Peanut Butter, Again
Consider the peanut-butter-and-jelly sandwich example again. For simplicity, assume that the process has two types of bread (thick or thin) and three kinds of ingredients: one jelly (grape) and two peanut butters (plain or chunky). Also, a sandwich is assembled from two bread slices and a given amount (light or heavy) of one ingredient is spread on each bread slice. The object model should not care whether the slices were added to the sandwich first, and then ingredients applied to them, or vice versa. However, regardless of the order, something in the object model should enforce the following business rules from our sandwich domain experts: (1) a sandwich requires two slices of the same type of bread; (2) a thin bread slice cannot support chunky peanut butter; (3) a thin bread slice cannot support a heavy application of an ingredient; and (4) one bread slice must contain peanut butter and the other must contain jelly.
The peanut-butter-and-jelly sandwich object model is shown in Figure 1. A peanut-butter-and-jelly sandwich is an assembly of two bread slices with ingredients applied on them according to the business rules. A transaction object, application, records how much of an ingredient was applied to each bread slice. Notice that a bread slice is both a part in an assembly and a place for a transaction. Part conflict collaboration rules keep a bread slice with an ingredient on it from being added to a sandwich that already has a bread slice with the same ingredient. Place conflict collaboration rules prevent a bare bread slice from receiving an inappropriate ingredient.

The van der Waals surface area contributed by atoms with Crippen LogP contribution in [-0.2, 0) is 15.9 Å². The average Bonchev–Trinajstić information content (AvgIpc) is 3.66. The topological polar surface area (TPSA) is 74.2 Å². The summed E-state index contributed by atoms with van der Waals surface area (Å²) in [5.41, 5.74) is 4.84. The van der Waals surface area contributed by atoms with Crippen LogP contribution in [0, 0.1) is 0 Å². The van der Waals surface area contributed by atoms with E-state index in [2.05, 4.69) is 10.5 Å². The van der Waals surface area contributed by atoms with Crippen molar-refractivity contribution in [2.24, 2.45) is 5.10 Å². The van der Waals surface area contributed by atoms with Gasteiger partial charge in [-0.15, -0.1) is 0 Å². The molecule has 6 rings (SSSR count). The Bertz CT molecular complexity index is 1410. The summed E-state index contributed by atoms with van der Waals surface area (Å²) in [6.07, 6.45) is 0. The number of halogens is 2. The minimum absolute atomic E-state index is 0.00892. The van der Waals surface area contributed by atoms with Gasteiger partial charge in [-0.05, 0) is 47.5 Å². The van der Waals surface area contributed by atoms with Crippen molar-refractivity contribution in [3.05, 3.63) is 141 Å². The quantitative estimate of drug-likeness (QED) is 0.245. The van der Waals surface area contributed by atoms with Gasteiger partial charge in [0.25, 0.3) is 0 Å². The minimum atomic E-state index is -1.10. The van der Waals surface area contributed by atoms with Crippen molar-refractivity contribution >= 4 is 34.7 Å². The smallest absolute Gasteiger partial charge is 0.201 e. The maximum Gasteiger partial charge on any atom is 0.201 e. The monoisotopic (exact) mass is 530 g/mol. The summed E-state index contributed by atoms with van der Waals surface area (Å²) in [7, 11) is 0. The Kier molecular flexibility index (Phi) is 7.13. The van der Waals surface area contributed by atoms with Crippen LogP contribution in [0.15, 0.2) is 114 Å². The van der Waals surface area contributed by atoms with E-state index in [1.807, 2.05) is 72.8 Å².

Figure 1. The peanut-butter-and-jelly sandwich object model.
Now consider the peanut-butter-and-jelly sandwich business process. Creating the application transaction is the crucial step in the business process of building a peanut-butter-and-jelly sandwich because this step verifies the business rules as it tries to link the application object to its ingredient and bread slice collaborators. So, which object makes the application transaction? Is it (a) the sandwich, (b) the slice, (c) the ingredient, or (d) the ingredient manager-controller?
Clearly, the choice is between the bread slice and the ingredient; they are the collaborators of the application, and they have the relevant information and business rules. Use first-person object think to pick between the two. For the bread slice, object think says, "I am a bread slice. I have an ingredient applied on me in either a light or heavy amount." For the ingredient, object think says, "I am an ingredient. I apply myself to a bread slice in either a light or heavy amount." Notice that the action of applying ingredient is third-person for a bread slice and first-person for an ingredient. Obviously, the correct answer is (c); an ingredient creates the application object when it applies itself on a bread slice.